KEYNES by Robert Skidelsky. RUSSELL by A C Grayling ERASMUS by James McConica, NIETZSCHE by Michael Tanner, AUGUSTINE by Henry Chadwick, MACHIAVELLI by Quentin Skinner, ROUSSEAU by Robert Wokler, SCHOPENHAUER by Christopher Janaway, MARX by Peter Singer PAUL by E P Sanders PAST MASTERS, edited by Keith Thomas. Oxford University Press Pounds 5.99 each
Ronald Hayman looks at introductions to thinkers and their ideas. How much can be taught in an hour and a half about Plato or Descartes (or Hume or Wittgenstein) to sixth-formers who have never heard of him? This optimistic new series by Paul Strathern demonstrates that the answer is "Quite a lot".
Containing less than 80 pages with only 22 lines of large print on each page, each book really can be read in less than 90 minutes without scampering through the argument too fast. An investment of six hours in the four books could instil a healthy curiosity about philosophy and its history.
But jokey, chatty sentences that might pass muster in a classroom or on a television programme can look bumptious and inadequate on the page. "Plato was a well-known wrestler, and the name by which we know him was his ring name". Half-truths are sometimes acceptable, but too many of Paul Strathern's statements are less than half true. For instance, "Hume is the only philosopher whose ideas remain plausible to us today". Sometimes, when he tries to be breezy, the breeze consists mainly of hot air: "Descartes and the rationalists make us realise that the human condition is not rational; the earlier empiricists seem either self-evident, wrong-headed or absurd."
Had they written more intelligently, these four books would have been useful in the classroom, but they're full of statements that no good teacher would accept from a pupil. It can't be said that "nothing original happened" in philosophy for nearly 2,000 years between Aristotle and Descartes. Sartre, who was arguably the last important existentialist philosopher didn't "instigate" existentialism when he published Being and Nothingness in 1943.
And to pupils who are still justifiably tentative about drawing a boundary between philosophy and literature, it's invidious to say that "unfortunately", Plato's use of an image - the cave - to explain his Theory of Ideas "puts this in the realm of literature rather than philosophy".
In comparison with these 90-minute books, the seven reissues in the Past Masters series are all long books, with more than 100 pages and about 40 lines of smallish print on each page. The two new additions to the series, Keynes, by his biographer, Robert Skidelsky, and Russell, by A C Grayling, are both exemplary in covering difficult subjects with lucidity and concision. As summed up on the blurb, the intention is to present in all 60 "concise, lucid, authoritative introductions to the thought of leading intellectual figures of the past whose ideas still influence the way we think today".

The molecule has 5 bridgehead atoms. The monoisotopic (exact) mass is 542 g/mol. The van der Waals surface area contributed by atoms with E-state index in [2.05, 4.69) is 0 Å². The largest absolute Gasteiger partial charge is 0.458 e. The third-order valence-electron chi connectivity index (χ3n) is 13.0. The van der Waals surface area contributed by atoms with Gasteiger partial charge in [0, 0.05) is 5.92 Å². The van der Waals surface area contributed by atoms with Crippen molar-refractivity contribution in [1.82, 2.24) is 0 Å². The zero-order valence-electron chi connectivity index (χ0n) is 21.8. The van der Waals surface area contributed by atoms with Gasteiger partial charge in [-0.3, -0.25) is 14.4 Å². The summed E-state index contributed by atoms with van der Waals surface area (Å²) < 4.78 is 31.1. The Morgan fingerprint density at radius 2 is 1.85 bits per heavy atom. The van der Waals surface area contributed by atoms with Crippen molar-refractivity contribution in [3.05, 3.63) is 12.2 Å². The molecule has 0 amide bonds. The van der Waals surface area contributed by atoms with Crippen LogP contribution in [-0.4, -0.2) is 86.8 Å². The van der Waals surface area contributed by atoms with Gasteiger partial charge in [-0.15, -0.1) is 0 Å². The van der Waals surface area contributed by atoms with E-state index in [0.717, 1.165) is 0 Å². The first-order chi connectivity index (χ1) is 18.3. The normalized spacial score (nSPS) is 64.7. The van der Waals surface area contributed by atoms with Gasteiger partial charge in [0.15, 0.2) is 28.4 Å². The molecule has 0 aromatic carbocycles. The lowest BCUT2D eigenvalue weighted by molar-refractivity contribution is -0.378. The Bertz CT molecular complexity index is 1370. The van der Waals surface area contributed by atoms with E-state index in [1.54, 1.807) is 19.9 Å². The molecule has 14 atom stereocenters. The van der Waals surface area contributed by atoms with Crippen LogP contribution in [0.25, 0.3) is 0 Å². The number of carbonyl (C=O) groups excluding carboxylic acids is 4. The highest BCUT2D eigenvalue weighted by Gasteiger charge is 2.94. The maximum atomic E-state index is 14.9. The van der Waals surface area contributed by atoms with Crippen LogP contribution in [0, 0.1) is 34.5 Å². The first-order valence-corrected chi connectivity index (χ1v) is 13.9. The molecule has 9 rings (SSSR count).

It's debatable whether Jesus, Saint Paul, the Buddha and Muhammad should be described as intellectual figures, and in his interesting book on Paul, E P Sanders is handicapped by the nature of Paul's greatness, which was not as a thinker but as an evangelist. Certainly, though, the editor of the series, Sir Keith Thomas, was right to include Jesus, the Buddha and Muhammad.
There's room, of course, for endless argument over the selection of "intellectual figures". Dostoevsky, Proust, Trotsky, Thomas Mann and the Marquis de Sade are all good candidates. Bach is the only composer Sir Keith has admitted, though it would be hard to deny either that Wagner had ideas or that they still influence us today, less directly, perhaps, than indirectly through the work of other "masters" such as Nietzsche and Mann.
Generally Sir Keith maintains a high standard. He tends more than Frank Kermode did when editing Fontana's Modern Masters to choose academic contributors, and one of his problems is whether to give them complete freedom in their approach. How should a thinker's life be interwoven with his thought? Though much less is known about St Paul's life than Nietzsche's, E P Sanders gives us more biographical information in his book on Paul than we get in Michael Tanner's book on Nietzsche. "Nietzsche's fundamental concern throughout his life", we're told, "was to plot the relationship between suffering and culture, or cultures". But Tanner doesn't go into detail about the experience that gave the unfortunate Nietzsche his specialist familiarity with suffering.
Another problem for both editors is how to separate past masters from modern masters. Freud, Jung, Gandhi, Heidegger, Russell, Wittgenstein and Keynes feature in both, but, since we're dealing with masters, there can't be too many books on them, so long as the books are good, and these mostly are.
Ronald Hayman's biography, Thomas Mann, is published by Bloomsbury